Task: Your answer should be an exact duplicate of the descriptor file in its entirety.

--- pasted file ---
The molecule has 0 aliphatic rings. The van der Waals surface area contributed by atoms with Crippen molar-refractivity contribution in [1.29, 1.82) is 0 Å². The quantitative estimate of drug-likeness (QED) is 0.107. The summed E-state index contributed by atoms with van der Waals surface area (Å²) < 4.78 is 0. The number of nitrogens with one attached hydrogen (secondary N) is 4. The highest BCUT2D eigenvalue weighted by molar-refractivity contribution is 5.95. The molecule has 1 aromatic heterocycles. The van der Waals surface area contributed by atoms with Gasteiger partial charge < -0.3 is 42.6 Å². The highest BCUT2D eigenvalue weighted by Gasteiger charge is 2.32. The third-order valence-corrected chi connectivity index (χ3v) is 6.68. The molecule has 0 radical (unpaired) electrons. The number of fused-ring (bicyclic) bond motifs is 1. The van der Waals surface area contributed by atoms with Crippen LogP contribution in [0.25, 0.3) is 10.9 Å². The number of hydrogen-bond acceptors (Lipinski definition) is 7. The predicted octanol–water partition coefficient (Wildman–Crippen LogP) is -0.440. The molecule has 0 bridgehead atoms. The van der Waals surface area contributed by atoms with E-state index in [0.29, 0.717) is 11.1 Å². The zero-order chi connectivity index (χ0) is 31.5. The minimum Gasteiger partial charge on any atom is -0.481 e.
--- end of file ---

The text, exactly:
The molecule has 0 aliphatic rings. The van der Waals surface area contributed by atoms with Crippen molar-refractivity contribution in [1.29, 1.82) is 0 Å². The quantitative estimate of drug-likeness (QED) is 0.107. The summed E-state index contributed by atoms with van der Waals surface area (Å²) < 4.78 is 0. The number of nitrogens with one attached hydrogen (secondary N) is 4. The highest BCUT2D eigenvalue weighted by molar-refractivity contribution is 5.95. The molecule has 1 aromatic heterocycles. The van der Waals surface area contributed by atoms with Gasteiger partial charge < -0.3 is 42.6 Å². The highest BCUT2D eigenvalue weighted by Gasteiger charge is 2.32. The third-order valence-corrected chi connectivity index (χ3v) is 6.68. The molecule has 0 radical (unpaired) electrons. The number of fused-ring (bicyclic) bond motifs is 1. The van der Waals surface area contributed by atoms with Crippen LogP contribution in [0.25, 0.3) is 10.9 Å². The number of hydrogen-bond acceptors (Lipinski definition) is 7. The predicted octanol–water partition coefficient (Wildman–Crippen LogP) is -0.440. The molecule has 0 bridgehead atoms. The van der Waals surface area contributed by atoms with E-state index in [0.29, 0.717) is 11.1 Å². The zero-order chi connectivity index (χ0) is 31.5. The minimum Gasteiger partial charge on any atom is -0.481 e.